If you upload a file to VirusTotal. It is theirs to keep. I would never upload any document that has personal information.

      1 user thanked author for this post.
      • #222831 Reply

        Susan Bradley
        AskWoody MVP

        Remind me to blog about how you can upload the sha1 value to test rather than the file itself.

        Susan Bradley Patch Lady

        1 user thanked author for this post.
      • #222931 Reply

        OscarCP
        AskWoody Plus

        I do not know about Virus Total, but have Webroot’s “WebrootSecureAnywhere” and perhaps both do the same thing. Although WSA works in part from the Cloud, it does not send one’s files to the Cloud. As I understand it, it makes hashes of new files in one’s PC and then sends those hashes to the Cloud to compare them with those of known malware kept in their very large and up to date data base there. If it finds a match it rises a red flag and alerts the user. So it scans and compares hashes, not files and signatures, which is also faster than the usual approach of checking every file in the PC against all viruses’ signatures kept in a data base also in the PC, a data base that needs frequent updating. In my 11-year old PC it takes some seven or eight minutes to check for malware (and, if found, have options given as to how to deal with them), while in my new, faster Mac that takes between one and five minutes, depending, I suppose, on how busy their servers are at the time.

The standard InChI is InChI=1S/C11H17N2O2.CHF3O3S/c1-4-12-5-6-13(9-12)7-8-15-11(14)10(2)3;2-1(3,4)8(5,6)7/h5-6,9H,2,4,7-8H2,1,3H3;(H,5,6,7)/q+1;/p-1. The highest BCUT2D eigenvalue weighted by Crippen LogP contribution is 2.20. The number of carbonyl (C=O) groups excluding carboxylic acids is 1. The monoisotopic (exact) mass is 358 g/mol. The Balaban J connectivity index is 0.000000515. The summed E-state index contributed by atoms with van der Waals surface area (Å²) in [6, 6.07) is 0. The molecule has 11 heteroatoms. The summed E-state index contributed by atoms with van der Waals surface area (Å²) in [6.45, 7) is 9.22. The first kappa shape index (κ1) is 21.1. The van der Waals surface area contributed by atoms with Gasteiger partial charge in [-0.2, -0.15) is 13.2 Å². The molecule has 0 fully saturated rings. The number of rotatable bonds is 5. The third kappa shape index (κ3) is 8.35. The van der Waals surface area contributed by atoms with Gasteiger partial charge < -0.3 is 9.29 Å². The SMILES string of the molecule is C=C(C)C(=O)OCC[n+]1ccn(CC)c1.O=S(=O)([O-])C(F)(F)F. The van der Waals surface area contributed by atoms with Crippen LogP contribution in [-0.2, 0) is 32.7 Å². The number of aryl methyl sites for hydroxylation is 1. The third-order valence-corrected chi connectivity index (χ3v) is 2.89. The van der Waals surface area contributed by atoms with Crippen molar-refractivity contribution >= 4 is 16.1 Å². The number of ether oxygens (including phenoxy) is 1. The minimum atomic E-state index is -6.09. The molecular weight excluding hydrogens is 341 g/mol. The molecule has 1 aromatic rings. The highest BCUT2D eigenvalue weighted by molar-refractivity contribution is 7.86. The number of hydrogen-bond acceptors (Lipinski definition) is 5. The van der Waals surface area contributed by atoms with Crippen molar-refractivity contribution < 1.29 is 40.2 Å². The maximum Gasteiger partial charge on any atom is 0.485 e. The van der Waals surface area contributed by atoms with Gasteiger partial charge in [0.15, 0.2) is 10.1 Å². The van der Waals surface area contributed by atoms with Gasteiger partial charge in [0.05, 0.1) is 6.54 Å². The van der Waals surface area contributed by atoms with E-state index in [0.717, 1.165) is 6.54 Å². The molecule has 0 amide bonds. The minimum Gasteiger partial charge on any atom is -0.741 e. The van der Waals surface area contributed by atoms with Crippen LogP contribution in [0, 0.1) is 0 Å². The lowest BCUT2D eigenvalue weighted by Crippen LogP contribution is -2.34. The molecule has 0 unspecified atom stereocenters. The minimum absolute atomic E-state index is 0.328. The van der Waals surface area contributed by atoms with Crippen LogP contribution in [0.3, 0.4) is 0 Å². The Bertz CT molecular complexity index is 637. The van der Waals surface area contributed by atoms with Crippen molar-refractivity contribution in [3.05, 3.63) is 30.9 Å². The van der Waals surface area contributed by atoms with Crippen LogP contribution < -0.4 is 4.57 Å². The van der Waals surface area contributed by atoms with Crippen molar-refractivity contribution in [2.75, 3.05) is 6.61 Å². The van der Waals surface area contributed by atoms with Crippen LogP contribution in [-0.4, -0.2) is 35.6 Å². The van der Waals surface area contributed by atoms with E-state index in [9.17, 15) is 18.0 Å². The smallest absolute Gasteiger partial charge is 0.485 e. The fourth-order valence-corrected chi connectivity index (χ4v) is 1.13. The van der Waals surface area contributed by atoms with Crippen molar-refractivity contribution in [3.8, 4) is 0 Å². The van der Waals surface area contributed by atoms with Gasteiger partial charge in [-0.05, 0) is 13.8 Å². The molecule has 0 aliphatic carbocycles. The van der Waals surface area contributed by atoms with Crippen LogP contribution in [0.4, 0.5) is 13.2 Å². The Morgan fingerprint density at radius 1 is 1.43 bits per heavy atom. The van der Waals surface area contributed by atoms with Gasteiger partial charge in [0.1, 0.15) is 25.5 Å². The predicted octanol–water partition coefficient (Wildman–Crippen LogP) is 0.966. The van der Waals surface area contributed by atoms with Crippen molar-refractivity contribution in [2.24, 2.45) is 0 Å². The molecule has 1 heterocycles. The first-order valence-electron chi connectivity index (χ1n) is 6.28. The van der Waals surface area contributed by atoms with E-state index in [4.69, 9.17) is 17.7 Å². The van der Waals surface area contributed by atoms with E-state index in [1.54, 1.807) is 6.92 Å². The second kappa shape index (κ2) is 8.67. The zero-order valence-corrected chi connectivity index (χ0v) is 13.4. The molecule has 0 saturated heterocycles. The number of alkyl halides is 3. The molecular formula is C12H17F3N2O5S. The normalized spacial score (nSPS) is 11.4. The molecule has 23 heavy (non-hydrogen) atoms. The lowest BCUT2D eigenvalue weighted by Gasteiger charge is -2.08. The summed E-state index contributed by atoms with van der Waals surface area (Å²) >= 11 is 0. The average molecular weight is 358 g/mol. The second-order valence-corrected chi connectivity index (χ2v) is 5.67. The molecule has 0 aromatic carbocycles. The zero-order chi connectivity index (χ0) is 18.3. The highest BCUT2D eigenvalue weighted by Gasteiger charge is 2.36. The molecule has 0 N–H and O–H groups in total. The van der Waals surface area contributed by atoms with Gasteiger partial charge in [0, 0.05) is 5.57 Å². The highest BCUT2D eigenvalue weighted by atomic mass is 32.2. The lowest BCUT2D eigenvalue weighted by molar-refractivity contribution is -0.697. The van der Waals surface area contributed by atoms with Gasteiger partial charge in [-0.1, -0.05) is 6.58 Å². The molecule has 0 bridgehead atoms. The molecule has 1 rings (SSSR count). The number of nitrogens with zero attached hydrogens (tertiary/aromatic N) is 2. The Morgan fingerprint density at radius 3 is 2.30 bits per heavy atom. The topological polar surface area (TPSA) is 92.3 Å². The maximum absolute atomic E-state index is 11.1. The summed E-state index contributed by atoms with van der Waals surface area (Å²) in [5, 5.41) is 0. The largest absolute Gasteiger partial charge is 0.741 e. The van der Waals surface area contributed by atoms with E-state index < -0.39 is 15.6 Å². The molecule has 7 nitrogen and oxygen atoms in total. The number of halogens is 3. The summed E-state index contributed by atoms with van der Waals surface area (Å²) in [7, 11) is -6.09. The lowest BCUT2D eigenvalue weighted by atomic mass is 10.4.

This is from an article in Quora: